Reagan pushed privatization in other areas, too, selling some of the government's properties and other assets, including some of its loan portfolios. He and Education Secretary William Bennett also promoted educational vouchers to give lower-income families the choice of sending their kids to private or parochial schools, but Congress never bought the idea. Yet it remains a good one and a perfect example of how the administration failed to develop and energize natural interest groups—in this case inner-city minorities dissatisfied with poor public schools—who could mount massive public pressure for such proposals.

In his final budget, Reagan called again for the sale of the Naval Petroleum Reserves, the Alaska Power Administration, and other federal power marketing administration assets, as well as additional real property assets and loans. No one can say at this point whether George Bush will push them, but the chances are good that he will.

As with any movement, privatization needs the kind of institutional research and analysis that gives its ideas credibility and advances them to the next plateau in the public policy process. Yet the benefits of privatization and its growing acceptance on the local and state level is getting nowhere near the media attention it deserves.

A case in point is the President's Commission on Privatization, headed by liberal political scientist David Linowes, which last year came forth with an unprecedented menu of proposals, including privatizing the mails. To my knowledge, this is the first time any presidential panel has supported the breakup of the Postal Service's monopoly. While the report received relatively scant attention, it was another important step on the road to giving privatization proposals legitimacy and momentum.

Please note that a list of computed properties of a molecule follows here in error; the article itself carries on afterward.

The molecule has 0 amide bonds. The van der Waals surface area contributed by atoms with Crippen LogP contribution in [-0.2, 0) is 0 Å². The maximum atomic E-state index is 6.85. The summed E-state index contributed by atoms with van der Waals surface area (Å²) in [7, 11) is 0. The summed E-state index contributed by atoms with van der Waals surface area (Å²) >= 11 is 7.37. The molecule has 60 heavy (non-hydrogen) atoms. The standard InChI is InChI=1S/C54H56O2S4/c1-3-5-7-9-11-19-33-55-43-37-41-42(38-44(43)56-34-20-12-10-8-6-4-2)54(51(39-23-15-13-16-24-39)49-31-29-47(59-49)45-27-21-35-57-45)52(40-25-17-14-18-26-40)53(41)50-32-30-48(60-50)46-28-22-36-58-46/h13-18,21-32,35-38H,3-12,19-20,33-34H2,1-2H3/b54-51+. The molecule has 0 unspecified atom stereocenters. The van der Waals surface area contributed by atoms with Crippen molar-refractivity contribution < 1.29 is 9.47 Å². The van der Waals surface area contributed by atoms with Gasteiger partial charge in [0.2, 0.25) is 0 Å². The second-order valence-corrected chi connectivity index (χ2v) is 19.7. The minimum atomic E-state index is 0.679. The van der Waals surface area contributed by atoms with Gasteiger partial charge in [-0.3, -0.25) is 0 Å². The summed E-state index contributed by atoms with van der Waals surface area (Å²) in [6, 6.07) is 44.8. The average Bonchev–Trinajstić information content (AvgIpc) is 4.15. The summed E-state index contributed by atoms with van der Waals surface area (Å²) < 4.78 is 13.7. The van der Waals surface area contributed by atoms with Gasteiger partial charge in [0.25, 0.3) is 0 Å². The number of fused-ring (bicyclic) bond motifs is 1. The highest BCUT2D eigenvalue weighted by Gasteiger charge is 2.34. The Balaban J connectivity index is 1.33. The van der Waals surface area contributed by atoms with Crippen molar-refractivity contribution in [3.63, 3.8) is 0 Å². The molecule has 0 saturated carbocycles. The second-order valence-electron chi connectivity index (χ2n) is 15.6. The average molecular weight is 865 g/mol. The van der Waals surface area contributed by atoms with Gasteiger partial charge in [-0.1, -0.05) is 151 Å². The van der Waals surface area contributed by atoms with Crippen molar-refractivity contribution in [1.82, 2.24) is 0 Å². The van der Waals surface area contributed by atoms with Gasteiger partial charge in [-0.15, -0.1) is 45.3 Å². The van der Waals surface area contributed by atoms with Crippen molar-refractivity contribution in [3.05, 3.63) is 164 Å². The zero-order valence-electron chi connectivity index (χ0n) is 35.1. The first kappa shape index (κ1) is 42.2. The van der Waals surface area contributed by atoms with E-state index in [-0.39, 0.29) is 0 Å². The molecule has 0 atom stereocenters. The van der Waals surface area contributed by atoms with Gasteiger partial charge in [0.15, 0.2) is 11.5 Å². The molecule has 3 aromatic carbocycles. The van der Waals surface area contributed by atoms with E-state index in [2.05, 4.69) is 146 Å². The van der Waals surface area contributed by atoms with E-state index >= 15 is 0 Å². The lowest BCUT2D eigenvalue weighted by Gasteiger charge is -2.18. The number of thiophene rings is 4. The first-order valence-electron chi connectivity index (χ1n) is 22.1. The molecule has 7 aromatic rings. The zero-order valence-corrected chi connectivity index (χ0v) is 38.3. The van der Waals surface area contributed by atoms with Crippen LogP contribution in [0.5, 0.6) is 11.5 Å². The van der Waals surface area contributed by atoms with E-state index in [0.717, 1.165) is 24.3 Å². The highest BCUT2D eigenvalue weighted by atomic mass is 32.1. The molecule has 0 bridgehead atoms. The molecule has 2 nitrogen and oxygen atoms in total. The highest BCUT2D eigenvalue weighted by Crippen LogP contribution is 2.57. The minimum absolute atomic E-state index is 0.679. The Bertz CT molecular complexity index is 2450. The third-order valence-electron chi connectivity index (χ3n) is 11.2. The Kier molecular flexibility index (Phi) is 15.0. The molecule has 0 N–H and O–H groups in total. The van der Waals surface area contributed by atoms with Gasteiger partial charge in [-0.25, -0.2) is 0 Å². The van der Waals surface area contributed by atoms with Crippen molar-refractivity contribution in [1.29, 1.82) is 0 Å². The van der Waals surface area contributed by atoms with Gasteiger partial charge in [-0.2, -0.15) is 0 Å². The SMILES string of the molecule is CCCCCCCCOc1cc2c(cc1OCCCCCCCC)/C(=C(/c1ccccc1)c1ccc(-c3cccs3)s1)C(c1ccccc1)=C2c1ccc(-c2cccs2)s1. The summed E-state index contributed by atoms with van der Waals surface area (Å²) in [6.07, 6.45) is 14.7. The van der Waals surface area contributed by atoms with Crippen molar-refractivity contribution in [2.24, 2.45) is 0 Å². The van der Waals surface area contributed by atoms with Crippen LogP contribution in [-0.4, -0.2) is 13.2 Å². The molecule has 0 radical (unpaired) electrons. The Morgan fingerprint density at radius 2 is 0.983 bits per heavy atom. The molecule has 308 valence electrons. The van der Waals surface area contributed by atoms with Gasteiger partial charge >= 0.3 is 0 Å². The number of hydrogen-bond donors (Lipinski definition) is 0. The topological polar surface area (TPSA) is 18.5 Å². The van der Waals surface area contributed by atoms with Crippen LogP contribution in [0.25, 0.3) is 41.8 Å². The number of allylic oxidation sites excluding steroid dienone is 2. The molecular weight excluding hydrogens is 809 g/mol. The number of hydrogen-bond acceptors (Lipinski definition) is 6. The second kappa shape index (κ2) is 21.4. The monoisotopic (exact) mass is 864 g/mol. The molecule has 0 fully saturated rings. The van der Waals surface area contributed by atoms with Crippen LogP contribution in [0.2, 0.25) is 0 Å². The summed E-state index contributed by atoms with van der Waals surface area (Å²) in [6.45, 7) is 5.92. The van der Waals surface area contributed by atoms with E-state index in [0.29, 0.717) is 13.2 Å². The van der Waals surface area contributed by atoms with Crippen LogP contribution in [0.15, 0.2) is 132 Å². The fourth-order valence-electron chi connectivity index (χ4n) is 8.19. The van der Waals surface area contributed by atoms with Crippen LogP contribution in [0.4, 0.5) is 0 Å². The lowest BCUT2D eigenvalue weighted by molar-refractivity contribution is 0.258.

It is particularly disappointing that major business organizations, such as the U.S. Chamber of Commerce, and other interest groups have not invested more political capital in the promotion of privatization in recent years. Businesses, especially small entrepreneurs, stand to gain much from its advancement.

Nevertheless, privatization supporters learned some valuable lessons during the Reagan years, many of them from Margaret Thatcher, who deftly implemented the privatization of dozens of nationalized enterprises through employee stock ownership plans and sold nearly one million public housing units to tenants. Chief among these lessons: the bureaucrats who manage and operate government-run enterprises must be made beneficiaries of any privatization initiative, through employee stock ownership plans or some other instrument. The people who derive services from programs to be privatized, whether public housing tenants or users of the mail, must be shown that they too will benefit—by becoming owners of private property in the case of tenant ownership, or by cutting their postal costs in half.

While still in its infancy, the privatization movement's growth path appears to be perfectly timed to intersect with the mounting government bills that will be crashing down upon us in the coming years—from out-of-control social security taxes to the huge costs of rebuilding the nation's deteriorating transportation infrastructure. "We simply have too many unmet needs competing for too few public funds to address them," Fitzgerald points out. His book points the way out of this crushing burden through privatization. It should be mandatory reading for every public official in the country.

Donald Lambro is a nationally syndicated columnist and the chief political correspondent for the Washington Times.